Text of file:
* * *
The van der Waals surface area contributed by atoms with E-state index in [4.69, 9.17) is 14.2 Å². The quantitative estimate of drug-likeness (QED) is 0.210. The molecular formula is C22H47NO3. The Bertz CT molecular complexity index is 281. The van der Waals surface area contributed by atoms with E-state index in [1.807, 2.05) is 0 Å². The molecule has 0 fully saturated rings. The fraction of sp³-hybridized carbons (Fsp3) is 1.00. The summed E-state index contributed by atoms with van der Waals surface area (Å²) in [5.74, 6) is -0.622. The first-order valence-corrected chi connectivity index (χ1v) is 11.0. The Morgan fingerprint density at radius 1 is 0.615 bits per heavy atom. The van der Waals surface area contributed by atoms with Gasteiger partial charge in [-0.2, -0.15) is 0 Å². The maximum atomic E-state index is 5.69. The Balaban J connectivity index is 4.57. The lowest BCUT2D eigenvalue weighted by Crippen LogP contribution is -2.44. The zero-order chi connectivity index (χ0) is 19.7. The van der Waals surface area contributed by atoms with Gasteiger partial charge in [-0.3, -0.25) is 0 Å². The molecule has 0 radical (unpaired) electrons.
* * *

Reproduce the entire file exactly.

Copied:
The van der Waals surface area contributed by atoms with E-state index in [4.69, 9.17) is 14.2 Å². The quantitative estimate of drug-likeness (QED) is 0.210. The molecular formula is C22H47NO3. The Bertz CT molecular complexity index is 281. The van der Waals surface area contributed by atoms with E-state index in [1.807, 2.05) is 0 Å². The molecule has 0 fully saturated rings. The fraction of sp³-hybridized carbons (Fsp3) is 1.00. The summed E-state index contributed by atoms with van der Waals surface area (Å²) in [5.74, 6) is -0.622. The first-order valence-corrected chi connectivity index (χ1v) is 11.0. The Morgan fingerprint density at radius 1 is 0.615 bits per heavy atom. The van der Waals surface area contributed by atoms with Gasteiger partial charge in [-0.2, -0.15) is 0 Å². The maximum atomic E-state index is 5.69. The Balaban J connectivity index is 4.57. The lowest BCUT2D eigenvalue weighted by Crippen LogP contribution is -2.44. The zero-order chi connectivity index (χ0) is 19.7. The van der Waals surface area contributed by atoms with Gasteiger partial charge in [-0.3, -0.25) is 0 Å². The molecule has 0 radical (unpaired) electrons.